WHEN the Stuxnet virus was first detected back in June 2010, its true purpose was unknown.
Security experts were only able to confirm that it was a Windows worm that spread via USB sticks and once inside an organization, it could also spread by copying itself to network shares if they had weak passwords.
They knew that once in a system, it hid itself with a rootkit and saw if the infected computer was connected to a specific factory system. If not found, the virus did nothing. At the time, security experts did not know which factory the virus was looking for or if it had already found it.
On November 29, 2010 those details were revealed when the Iranian government confirmed that a computer worm affected centrifuges in the country's uranium enrichment program.
Since then speculation has been rife in the security industry over its origins, and given the complexity of the virus -- with its unusual file size (over 1.5MB) -- the list of most likely sources was a short one.
The speculation came to an end when reports released by The New York Times and The Washington Post in June of this year confirmed that Stuxnet, along with data-gathering malware Flame, was actually developed by the United States and its close ally Israel, under a project codenamed Operation Olympic Games.
The revelation came as no surprise to F-Secure’s chief research officer, Mikko Hypponen (pic, left) as he had already pointed out in an article he wrote for Ars Technica that these malware were “most likely developed by a Western intelligence agency as part of covert operations that weren’t meant to be discovered.”
In an email interview with Digital News Asia (DNA), he admits that one thing did surprise him. “I was surprised that the United States confirmed it and took the blame for it. This had probably something to do with the fact that it’s an election year.”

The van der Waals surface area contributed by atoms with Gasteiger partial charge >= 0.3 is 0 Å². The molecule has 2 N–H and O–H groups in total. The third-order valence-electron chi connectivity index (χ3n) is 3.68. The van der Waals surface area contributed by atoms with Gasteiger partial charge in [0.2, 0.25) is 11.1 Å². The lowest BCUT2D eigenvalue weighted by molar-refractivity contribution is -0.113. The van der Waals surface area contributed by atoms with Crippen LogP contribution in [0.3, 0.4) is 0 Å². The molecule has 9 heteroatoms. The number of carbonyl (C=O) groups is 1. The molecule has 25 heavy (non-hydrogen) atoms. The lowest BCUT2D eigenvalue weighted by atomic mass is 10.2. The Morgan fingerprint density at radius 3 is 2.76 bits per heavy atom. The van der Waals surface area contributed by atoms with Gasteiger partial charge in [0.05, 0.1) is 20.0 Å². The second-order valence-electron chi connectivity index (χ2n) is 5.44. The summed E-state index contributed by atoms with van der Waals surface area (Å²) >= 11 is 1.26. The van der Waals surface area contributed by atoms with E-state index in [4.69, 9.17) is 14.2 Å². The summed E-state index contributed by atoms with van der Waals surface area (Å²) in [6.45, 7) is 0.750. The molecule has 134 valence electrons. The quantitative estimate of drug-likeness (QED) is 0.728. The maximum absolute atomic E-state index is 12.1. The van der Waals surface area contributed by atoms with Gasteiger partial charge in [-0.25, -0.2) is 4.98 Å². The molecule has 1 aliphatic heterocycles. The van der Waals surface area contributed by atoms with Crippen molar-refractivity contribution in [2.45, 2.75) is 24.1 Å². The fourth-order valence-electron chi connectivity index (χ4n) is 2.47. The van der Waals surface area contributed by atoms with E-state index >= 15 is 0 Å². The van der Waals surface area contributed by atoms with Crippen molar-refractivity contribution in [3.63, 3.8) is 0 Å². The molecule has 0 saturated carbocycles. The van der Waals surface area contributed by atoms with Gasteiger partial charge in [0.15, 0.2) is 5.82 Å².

Hypponen had long pointed to governments as a source of online attacks, most notably in his TED Talk presentation (click here to watch the video), stating that there are "three types of online attacks on our privacy and data and only two are considered crimes."
Despite instances of cyber-espionage increasing over that last two years, Hypponen does not believe that the world is in a new age of cyberwarfare, where nation-states are more proactive with fewer hesitations about “getting dirty.”
“We are in the middle of cyber arms race. War is a very strong word, and I wouldn’t categorize the current offensive attacks between nation-states as a war. Not yet,” he says.
It is the “yet” part that has many worried, with the stated mission of the first annual Cyber Security Summit scheduled to kick off in New York City next month, to "expose the truth about what is really happening on both the offensive and defensive sides of the growing cyber-arms race.”
When asked how smaller sovereign nations can protect themselves against larger nations with access to greater financial and human resources, Hypponen says they need to build their own defenses, possibly in co-operation with other similar countries.
“Any defense system uses foreign technology. So countries should consider carefully where in the world their online security technology is coming from,” he adds.
For individuals and organizations, the most likely online attack remains a criminal one, such as a banking trojan or a password stealer.
“Very few organizations are targeted by nation-states. But when they are, the situation is very serious and defense can be very, very hard,” says Hypponen.